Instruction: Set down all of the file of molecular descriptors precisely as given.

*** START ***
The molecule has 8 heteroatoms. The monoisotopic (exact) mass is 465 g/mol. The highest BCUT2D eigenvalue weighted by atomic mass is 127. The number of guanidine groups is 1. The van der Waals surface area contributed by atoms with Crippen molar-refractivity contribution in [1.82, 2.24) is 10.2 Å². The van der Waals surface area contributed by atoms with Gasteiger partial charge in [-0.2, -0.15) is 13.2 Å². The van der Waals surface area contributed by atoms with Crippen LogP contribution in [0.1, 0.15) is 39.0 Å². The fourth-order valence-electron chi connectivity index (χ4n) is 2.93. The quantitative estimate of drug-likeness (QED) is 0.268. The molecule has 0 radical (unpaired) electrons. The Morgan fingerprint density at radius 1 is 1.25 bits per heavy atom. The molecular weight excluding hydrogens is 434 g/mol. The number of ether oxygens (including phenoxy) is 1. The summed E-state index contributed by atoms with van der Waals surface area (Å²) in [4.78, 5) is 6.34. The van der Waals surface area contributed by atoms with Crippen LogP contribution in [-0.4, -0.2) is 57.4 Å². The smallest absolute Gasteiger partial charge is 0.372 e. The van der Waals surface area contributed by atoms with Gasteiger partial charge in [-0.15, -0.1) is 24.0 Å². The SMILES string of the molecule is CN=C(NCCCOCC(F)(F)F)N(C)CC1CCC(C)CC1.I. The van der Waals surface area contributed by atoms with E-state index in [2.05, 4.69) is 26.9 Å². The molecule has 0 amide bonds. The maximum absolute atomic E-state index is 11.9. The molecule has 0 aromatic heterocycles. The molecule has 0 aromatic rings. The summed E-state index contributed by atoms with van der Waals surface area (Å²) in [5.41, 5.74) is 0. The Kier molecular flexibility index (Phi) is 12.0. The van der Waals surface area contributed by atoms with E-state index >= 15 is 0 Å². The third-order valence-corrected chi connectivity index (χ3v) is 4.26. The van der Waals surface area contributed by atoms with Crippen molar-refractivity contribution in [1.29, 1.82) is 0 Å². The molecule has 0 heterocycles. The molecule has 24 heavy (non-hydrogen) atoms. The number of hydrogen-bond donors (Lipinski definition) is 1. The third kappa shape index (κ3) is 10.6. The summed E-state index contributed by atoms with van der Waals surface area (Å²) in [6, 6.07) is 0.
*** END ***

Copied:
The molecule has 8 heteroatoms. The monoisotopic (exact) mass is 465 g/mol. The highest BCUT2D eigenvalue weighted by atomic mass is 127. The number of guanidine groups is 1. The van der Waals surface area contributed by atoms with Crippen molar-refractivity contribution in [1.82, 2.24) is 10.2 Å². The van der Waals surface area contributed by atoms with Gasteiger partial charge in [-0.2, -0.15) is 13.2 Å². The van der Waals surface area contributed by atoms with Crippen LogP contribution in [0.1, 0.15) is 39.0 Å². The fourth-order valence-electron chi connectivity index (χ4n) is 2.93. The quantitative estimate of drug-likeness (QED) is 0.268. The molecule has 0 radical (unpaired) electrons. The Morgan fingerprint density at radius 1 is 1.25 bits per heavy atom. The molecular weight excluding hydrogens is 434 g/mol. The number of ether oxygens (including phenoxy) is 1. The summed E-state index contributed by atoms with van der Waals surface area (Å²) in [4.78, 5) is 6.34. The van der Waals surface area contributed by atoms with Crippen LogP contribution in [-0.4, -0.2) is 57.4 Å². The smallest absolute Gasteiger partial charge is 0.372 e. The van der Waals surface area contributed by atoms with Gasteiger partial charge in [-0.15, -0.1) is 24.0 Å². The SMILES string of the molecule is CN=C(NCCCOCC(F)(F)F)N(C)CC1CCC(C)CC1.I. The van der Waals surface area contributed by atoms with E-state index in [2.05, 4.69) is 26.9 Å². The molecule has 0 amide bonds. The maximum absolute atomic E-state index is 11.9. The molecule has 0 aromatic heterocycles. The molecule has 0 aromatic rings. The summed E-state index contributed by atoms with van der Waals surface area (Å²) in [5.41, 5.74) is 0. The Kier molecular flexibility index (Phi) is 12.0. The van der Waals surface area contributed by atoms with E-state index >= 15 is 0 Å². The third-order valence-corrected chi connectivity index (χ3v) is 4.26. The van der Waals surface area contributed by atoms with Crippen molar-refractivity contribution in [1.29, 1.82) is 0 Å². The molecule has 0 heterocycles. The molecule has 24 heavy (non-hydrogen) atoms. The number of hydrogen-bond donors (Lipinski definition) is 1. The third kappa shape index (κ3) is 10.6. The summed E-state index contributed by atoms with van der Waals surface area (Å²) in [6, 6.07) is 0.